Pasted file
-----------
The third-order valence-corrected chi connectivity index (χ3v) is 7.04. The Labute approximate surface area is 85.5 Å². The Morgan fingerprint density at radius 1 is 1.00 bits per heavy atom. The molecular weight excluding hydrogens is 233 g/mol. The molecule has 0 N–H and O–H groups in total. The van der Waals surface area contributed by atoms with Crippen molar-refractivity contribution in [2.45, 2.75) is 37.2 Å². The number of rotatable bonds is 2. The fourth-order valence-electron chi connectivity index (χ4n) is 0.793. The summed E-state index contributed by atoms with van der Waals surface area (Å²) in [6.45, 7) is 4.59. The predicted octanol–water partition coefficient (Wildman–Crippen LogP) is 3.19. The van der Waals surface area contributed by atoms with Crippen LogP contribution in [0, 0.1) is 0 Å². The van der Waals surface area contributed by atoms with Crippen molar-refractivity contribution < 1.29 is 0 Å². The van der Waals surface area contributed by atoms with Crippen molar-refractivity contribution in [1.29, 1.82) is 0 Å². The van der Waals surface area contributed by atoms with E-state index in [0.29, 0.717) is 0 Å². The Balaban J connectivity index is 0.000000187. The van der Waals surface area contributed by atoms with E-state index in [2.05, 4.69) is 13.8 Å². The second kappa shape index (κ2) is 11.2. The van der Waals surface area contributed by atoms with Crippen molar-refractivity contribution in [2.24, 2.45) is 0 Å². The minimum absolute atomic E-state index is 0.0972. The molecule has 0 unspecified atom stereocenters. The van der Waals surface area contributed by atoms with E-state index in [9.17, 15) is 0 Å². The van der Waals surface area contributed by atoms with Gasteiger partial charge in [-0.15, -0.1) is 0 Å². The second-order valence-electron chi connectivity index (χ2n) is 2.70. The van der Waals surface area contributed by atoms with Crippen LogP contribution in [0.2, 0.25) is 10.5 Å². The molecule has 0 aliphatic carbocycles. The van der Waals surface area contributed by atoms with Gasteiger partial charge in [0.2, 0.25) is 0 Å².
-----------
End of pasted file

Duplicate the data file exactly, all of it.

The third-order valence-corrected chi connectivity index (χ3v) is 7.04. The Labute approximate surface area is 85.5 Å². The Morgan fingerprint density at radius 1 is 1.00 bits per heavy atom. The molecular weight excluding hydrogens is 233 g/mol. The molecule has 0 N–H and O–H groups in total. The van der Waals surface area contributed by atoms with Crippen molar-refractivity contribution in [2.45, 2.75) is 37.2 Å². The number of rotatable bonds is 2. The fourth-order valence-electron chi connectivity index (χ4n) is 0.793. The summed E-state index contributed by atoms with van der Waals surface area (Å²) in [6.45, 7) is 4.59. The predicted octanol–water partition coefficient (Wildman–Crippen LogP) is 3.19. The van der Waals surface area contributed by atoms with Crippen LogP contribution in [0, 0.1) is 0 Å². The van der Waals surface area contributed by atoms with Crippen molar-refractivity contribution < 1.29 is 0 Å². The van der Waals surface area contributed by atoms with Crippen molar-refractivity contribution in [1.29, 1.82) is 0 Å². The van der Waals surface area contributed by atoms with E-state index in [0.29, 0.717) is 0 Å². The Balaban J connectivity index is 0.000000187. The van der Waals surface area contributed by atoms with E-state index in [2.05, 4.69) is 13.8 Å². The second kappa shape index (κ2) is 11.2. The van der Waals surface area contributed by atoms with Crippen molar-refractivity contribution in [2.24, 2.45) is 0 Å². The minimum absolute atomic E-state index is 0.0972. The molecule has 0 unspecified atom stereocenters. The van der Waals surface area contributed by atoms with E-state index in [9.17, 15) is 0 Å². The van der Waals surface area contributed by atoms with Gasteiger partial charge in [-0.15, -0.1) is 0 Å². The second-order valence-electron chi connectivity index (χ2n) is 2.70. The van der Waals surface area contributed by atoms with Crippen LogP contribution in [0.2, 0.25) is 10.5 Å². The molecule has 0 aliphatic carbocycles. The van der Waals surface area contributed by atoms with Gasteiger partial charge in [0.2, 0.25) is 0 Å².